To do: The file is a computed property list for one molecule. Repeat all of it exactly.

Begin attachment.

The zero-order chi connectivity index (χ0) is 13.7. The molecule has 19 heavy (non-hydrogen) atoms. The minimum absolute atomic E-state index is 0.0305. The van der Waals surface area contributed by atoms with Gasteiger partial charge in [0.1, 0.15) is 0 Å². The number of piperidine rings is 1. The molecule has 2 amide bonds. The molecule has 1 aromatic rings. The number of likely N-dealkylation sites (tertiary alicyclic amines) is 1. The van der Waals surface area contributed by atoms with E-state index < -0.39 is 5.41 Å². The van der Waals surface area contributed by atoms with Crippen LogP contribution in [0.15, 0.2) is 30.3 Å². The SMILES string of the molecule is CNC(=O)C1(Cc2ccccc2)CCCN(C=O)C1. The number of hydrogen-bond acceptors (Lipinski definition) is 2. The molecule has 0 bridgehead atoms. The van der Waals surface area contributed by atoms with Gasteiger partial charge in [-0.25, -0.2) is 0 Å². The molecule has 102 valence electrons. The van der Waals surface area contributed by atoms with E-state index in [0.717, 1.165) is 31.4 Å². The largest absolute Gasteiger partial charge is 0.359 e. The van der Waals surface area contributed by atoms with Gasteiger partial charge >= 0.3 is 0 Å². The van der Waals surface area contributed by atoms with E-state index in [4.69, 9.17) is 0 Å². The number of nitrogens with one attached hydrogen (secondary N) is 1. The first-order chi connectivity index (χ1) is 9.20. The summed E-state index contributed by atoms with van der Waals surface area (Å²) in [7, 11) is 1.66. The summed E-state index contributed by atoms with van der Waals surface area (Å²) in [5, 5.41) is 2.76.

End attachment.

The zero-order chi connectivity index (χ0) is 13.7. The molecule has 19 heavy (non-hydrogen) atoms. The minimum absolute atomic E-state index is 0.0305. The van der Waals surface area contributed by atoms with Gasteiger partial charge in [0.1, 0.15) is 0 Å². The number of piperidine rings is 1. The molecule has 2 amide bonds. The molecule has 1 aromatic rings. The number of likely N-dealkylation sites (tertiary alicyclic amines) is 1. The van der Waals surface area contributed by atoms with E-state index < -0.39 is 5.41 Å². The van der Waals surface area contributed by atoms with Crippen LogP contribution in [0.15, 0.2) is 30.3 Å². The SMILES string of the molecule is CNC(=O)C1(Cc2ccccc2)CCCN(C=O)C1. The number of hydrogen-bond acceptors (Lipinski definition) is 2. The molecule has 0 bridgehead atoms. The van der Waals surface area contributed by atoms with Gasteiger partial charge in [-0.25, -0.2) is 0 Å². The molecule has 102 valence electrons. The van der Waals surface area contributed by atoms with E-state index in [0.717, 1.165) is 31.4 Å². The largest absolute Gasteiger partial charge is 0.359 e. The van der Waals surface area contributed by atoms with Gasteiger partial charge >= 0.3 is 0 Å². The van der Waals surface area contributed by atoms with E-state index in [4.69, 9.17) is 0 Å². The number of nitrogens with one attached hydrogen (secondary N) is 1. The first-order chi connectivity index (χ1) is 9.20. The summed E-state index contributed by atoms with van der Waals surface area (Å²) in [7, 11) is 1.66. The summed E-state index contributed by atoms with van der Waals surface area (Å²) in [5, 5.41) is 2.76.